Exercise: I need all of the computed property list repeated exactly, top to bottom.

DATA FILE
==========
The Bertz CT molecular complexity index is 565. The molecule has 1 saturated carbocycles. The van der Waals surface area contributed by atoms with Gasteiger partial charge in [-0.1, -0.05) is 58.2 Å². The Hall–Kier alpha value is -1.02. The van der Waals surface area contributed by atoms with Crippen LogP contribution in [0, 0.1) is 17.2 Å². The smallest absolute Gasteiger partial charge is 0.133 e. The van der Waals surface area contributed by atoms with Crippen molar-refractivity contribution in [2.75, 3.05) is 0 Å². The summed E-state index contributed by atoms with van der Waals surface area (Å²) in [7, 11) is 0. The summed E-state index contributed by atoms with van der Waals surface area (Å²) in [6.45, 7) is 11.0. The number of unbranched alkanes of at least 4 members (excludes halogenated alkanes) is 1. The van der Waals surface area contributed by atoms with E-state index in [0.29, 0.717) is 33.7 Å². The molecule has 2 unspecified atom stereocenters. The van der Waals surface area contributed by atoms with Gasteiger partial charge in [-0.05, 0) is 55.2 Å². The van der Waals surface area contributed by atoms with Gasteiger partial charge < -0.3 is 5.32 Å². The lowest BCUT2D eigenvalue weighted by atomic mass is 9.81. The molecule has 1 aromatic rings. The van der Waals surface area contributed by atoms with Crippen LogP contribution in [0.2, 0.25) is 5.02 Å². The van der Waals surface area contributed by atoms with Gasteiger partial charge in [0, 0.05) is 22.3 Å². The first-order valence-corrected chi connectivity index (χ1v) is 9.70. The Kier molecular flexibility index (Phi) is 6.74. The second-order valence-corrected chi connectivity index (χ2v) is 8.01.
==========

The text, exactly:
The Bertz CT molecular complexity index is 565. The molecule has 1 saturated carbocycles. The van der Waals surface area contributed by atoms with Gasteiger partial charge in [-0.1, -0.05) is 58.2 Å². The Hall–Kier alpha value is -1.02. The van der Waals surface area contributed by atoms with Crippen LogP contribution in [0, 0.1) is 17.2 Å². The smallest absolute Gasteiger partial charge is 0.133 e. The van der Waals surface area contributed by atoms with Crippen molar-refractivity contribution in [2.75, 3.05) is 0 Å². The summed E-state index contributed by atoms with van der Waals surface area (Å²) in [7, 11) is 0. The summed E-state index contributed by atoms with van der Waals surface area (Å²) in [6.45, 7) is 11.0. The number of unbranched alkanes of at least 4 members (excludes halogenated alkanes) is 1. The van der Waals surface area contributed by atoms with E-state index in [0.29, 0.717) is 33.7 Å². The molecule has 2 unspecified atom stereocenters. The van der Waals surface area contributed by atoms with Gasteiger partial charge in [-0.05, 0) is 55.2 Å². The van der Waals surface area contributed by atoms with Gasteiger partial charge < -0.3 is 5.32 Å². The lowest BCUT2D eigenvalue weighted by atomic mass is 9.81. The molecule has 1 aromatic rings. The van der Waals surface area contributed by atoms with Crippen LogP contribution in [0.2, 0.25) is 5.02 Å². The van der Waals surface area contributed by atoms with Gasteiger partial charge in [0, 0.05) is 22.3 Å². The first-order valence-corrected chi connectivity index (χ1v) is 9.70. The Kier molecular flexibility index (Phi) is 6.74. The second-order valence-corrected chi connectivity index (χ2v) is 8.01.